BP's partner in its damaged, gushing oil well in the Gulf of Mexico has accused the UK-based energy company of "gross negligence and wilful misconduct".
Anadarko Petroleum Corp, owner of a quarter of the well pouring out up to 60,000 barrels per day (9.5 million litres), broke its near-silence on the spill on Friday to squarely pin the blame for the crisis on BP.
"Frankly, we are shocked," Jim Hackett, the chairman and CEO of US-based Anadarko, said in a statement.
"BP's behaviour and actions likely represent gross negligence or wilful misconduct."
BP, on the back foot all week answering tough questions on the Gulf spill and its safety record in general, said it "strongly disagrees" with Anadarko's claims.
Anadarko's shares rose by 2.2 per cent in after-hours trading following Hackett's statement.
In contrast, moments after Anadarko's statement, credit rating agency Moody's cut BP's rating to junk level, citing potential liability from the spill.
Earlier in the day Moody's cut by three notches its rating on BP debt, which is trading around junk levels.
Scrambling for cash
BP is scrambling to line up resources to pay for a $20bn damage claims fund demanded by Barack Obama, the US president.
BP was seeking $1bn in loans from seven different banks, the Reuters news agency said, while US broadcaster CNBC said the energy giant was hoping to raise $5bn with a bond.
BP said on June 4 that it had $5bn in cash in addition to $5.25bn in undrawn committed bank lines, and $5.25bn in committed standby bank lines.
Carl-Henric Svanberg, BP's chairman, told broadcaster Sky News Television on Friday that his company had "strong underlying performance - strong cash flow, strong operations".
But Kenneth Feinberg, the man picked by Obama to oversee the $20bn compensation fund, told CBS News on Friday that the amount may not be enough to meet all legitimate claims.
"No one knows for sure yet, but the president made clear, and as I understand it BP went along, that if $20bn is not enough, there will be additional funds provided," he said.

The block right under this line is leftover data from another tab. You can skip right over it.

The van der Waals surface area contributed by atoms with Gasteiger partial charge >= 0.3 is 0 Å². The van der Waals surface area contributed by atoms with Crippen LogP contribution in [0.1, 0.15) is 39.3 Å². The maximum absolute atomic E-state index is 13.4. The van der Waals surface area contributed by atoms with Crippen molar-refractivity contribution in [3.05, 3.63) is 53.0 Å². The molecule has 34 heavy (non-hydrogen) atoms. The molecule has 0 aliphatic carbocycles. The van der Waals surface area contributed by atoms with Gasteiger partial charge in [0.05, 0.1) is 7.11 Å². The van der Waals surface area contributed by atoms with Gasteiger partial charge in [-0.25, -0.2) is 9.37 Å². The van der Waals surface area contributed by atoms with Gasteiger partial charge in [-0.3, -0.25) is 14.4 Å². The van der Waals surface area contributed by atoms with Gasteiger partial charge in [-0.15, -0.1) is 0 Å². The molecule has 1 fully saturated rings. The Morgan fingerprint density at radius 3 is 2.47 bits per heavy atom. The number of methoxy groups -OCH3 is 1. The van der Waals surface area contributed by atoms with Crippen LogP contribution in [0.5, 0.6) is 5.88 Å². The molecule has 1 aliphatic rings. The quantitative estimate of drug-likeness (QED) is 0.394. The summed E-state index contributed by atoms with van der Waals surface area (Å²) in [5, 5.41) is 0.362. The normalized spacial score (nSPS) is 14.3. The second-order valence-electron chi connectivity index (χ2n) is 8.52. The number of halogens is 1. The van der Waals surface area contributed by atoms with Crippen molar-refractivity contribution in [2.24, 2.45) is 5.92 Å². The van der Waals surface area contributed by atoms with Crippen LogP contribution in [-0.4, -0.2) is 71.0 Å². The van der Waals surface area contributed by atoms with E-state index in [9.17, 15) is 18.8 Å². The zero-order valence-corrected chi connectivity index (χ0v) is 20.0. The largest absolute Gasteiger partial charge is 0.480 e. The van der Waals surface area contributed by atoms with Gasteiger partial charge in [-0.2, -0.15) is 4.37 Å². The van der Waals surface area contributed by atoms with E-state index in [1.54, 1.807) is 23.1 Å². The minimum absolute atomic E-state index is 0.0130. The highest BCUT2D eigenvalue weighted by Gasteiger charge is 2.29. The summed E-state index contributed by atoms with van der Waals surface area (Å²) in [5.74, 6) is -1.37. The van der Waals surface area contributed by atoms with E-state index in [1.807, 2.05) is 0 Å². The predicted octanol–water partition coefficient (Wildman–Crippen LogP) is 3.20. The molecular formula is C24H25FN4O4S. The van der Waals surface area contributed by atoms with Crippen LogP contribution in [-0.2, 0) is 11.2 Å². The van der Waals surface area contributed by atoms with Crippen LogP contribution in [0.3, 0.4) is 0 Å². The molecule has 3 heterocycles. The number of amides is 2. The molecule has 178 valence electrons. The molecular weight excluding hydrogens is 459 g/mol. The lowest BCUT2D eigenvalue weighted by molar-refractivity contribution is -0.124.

BP's shares are down 26 per cent so far in June, their worst month since the October 1987 stock market crash.
Investors appeared unimpressed by the performance of Tony Hayward, BP's chief executive, at a US congressional hearing on Thursday.
Legislators accused him of being evasive and of failing to take responsibility for the spill.
Hayward has been sharply criticised for saying he wanted his "life back" after coming under intense pressure as the face of BP throughout the crisis.
On Friday he appeared to be relieved of those duties, with chairman Svanberg saying Hayward would hand over day-to-day handling of the spill to the company's managing director, Robert Dudley.
Svanberg himself was criticised for earlier in the week describing those hurt by the giant oil spill as "small people", a remark for which he later apologised.
On a more positive note, the US Coast Guard admiral leading the US government's relief effort, said BP had increased the amount of oil it was siphoning off from the damaged well to 25,000 barrels (3.97 million litres) on Thursday - the largest amount of oil collected from the gusher yet.
|BP collected 25,000 barrels on Thursday, but the well could be spewing 60,000 [Reuters]
On Wednesday, it siphoned off 18,600 barrels.
But putting that figure in context, Admiral Thad Allen said 35,000 to 60,000 barrels per day was gushing from the well, as the crisis entered its 60th day.
BP hopes a pair of relief wells now being drilled will halt the leak in August. The aim is for one or both relief wells to intersect with the leaking well at its bottom to pump in heavy drilling fluids and cement to seal it.
The first relief well is within 61 metres of the side of the blown well, said Kent Wells, BP's senior vice-president of exploration and production.
But it must be drilled down farther before it can intersect with the blown well.
The well was damaged following an explosion on the Deepwater Horizon drilling platform on April 20 and its sinking two days later.
Eleven workers were killed in the blast and the ensuing giant spill has been described as the worst environmental disaster in US history.